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Reversible dentate nucleus and corpus callosum lesions in acute Legionnaires’ Disease
Karan Topiwala1, Karan Tarasaria1, Avinash Prasad1
1University of Connecticut School of Medicine, Hartford Hospital, Department of Neurology, Seymour St., Hartford, CT, USA

Article ID: 100943Z01KT2018
doi: 10.5348/100943Z01KT2018CL

Corresponding Author:
Karan Topiwala
University of Connecticut School of Medicine
Hartford Hospital, Department of Neurology
80 Seymour St., Hartford, CT 06106, USA

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Topiwala K, Tarasaria K, Prasad A. Reversible dentate nucleus and corpus callosum lesions in acute Legionnaires’ Disease. Int J Case Rep Images 2018;9:100943Z01KT2018.


CASE REPORT

A 41-year-old man presented with a two-day history of fever, malaise and diarrhoea. He was disoriented to time and situation with mild dysarthria on neurologic examination. He was found to be hyponatremic (132 mmol/L) and a chest X-ray showed left lower lobe consolidation. He was started on broad-spectrum antibiotics including two doses of Metronidazole. MRI of the brain without contrast showed T2/FLAIR hyper intensities within bilateral DN and in the central aspect of the splenium of the corpus callosum (CC) (Figure 1). His urine Legionella Pneumophila serogroup-1 antigens came back positive and antibiotics were de-escalated to Levofloxacin for two weeks. On his five-week post-hospitalization follow-up, he was noted to have persistent dysarthria for which he continued to work with speech therapy twice a week. Repeat MRI brain with and without contrast six weeks from his initial MRI scan showed a complete resolution of the previously noted abnormal signal hyperintensity within the dentate nuclei and the corpus callosum. He was subsequently seen in clinic ten weeks from discharge and was noted to be asymptomatic.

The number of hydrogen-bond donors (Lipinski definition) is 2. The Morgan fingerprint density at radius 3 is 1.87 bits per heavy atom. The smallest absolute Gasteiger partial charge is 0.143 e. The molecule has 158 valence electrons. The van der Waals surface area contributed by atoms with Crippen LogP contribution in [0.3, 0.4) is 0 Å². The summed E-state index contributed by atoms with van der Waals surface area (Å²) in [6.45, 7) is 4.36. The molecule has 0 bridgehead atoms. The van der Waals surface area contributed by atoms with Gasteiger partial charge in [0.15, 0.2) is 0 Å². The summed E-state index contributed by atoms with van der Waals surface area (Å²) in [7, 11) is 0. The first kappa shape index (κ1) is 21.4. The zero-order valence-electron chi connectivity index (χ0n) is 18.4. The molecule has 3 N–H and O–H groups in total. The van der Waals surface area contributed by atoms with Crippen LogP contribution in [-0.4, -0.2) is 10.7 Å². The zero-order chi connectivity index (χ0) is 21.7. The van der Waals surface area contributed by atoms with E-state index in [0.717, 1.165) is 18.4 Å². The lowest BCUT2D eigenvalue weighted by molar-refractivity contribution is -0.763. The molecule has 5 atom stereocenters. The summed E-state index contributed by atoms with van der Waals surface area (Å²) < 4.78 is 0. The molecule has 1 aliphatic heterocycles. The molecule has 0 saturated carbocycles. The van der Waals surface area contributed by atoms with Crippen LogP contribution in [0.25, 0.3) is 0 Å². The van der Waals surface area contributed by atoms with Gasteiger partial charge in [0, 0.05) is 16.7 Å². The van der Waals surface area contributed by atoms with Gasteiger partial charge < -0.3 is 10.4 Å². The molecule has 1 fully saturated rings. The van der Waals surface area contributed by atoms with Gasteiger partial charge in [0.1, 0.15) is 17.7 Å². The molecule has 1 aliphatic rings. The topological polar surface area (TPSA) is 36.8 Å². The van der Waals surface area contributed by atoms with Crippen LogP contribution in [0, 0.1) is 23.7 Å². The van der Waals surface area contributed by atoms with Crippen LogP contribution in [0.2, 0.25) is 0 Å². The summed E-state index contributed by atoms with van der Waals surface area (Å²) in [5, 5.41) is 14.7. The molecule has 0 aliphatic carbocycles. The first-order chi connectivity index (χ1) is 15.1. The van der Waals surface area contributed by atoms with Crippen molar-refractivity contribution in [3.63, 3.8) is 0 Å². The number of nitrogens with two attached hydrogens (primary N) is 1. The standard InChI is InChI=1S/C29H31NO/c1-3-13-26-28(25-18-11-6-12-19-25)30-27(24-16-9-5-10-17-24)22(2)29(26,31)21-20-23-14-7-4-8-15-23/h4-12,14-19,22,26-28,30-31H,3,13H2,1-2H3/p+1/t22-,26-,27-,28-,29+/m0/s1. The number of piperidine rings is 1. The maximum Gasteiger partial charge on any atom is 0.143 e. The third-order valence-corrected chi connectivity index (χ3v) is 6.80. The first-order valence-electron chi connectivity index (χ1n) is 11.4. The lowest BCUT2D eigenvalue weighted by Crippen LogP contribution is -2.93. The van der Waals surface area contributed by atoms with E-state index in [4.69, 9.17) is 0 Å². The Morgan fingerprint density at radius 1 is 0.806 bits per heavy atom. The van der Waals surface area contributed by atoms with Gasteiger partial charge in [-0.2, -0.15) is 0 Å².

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Figure 1: MRI Brain without contrast; MRI brain showing T2-hyperintesnity (A) in the center of the splenium of the corpus callosum and FLAIR hyperintensity of bilateral dentate nuclei (B) with interval resolution (C, D) on follow-up imaging performed seven weeks later.


DISCUSSION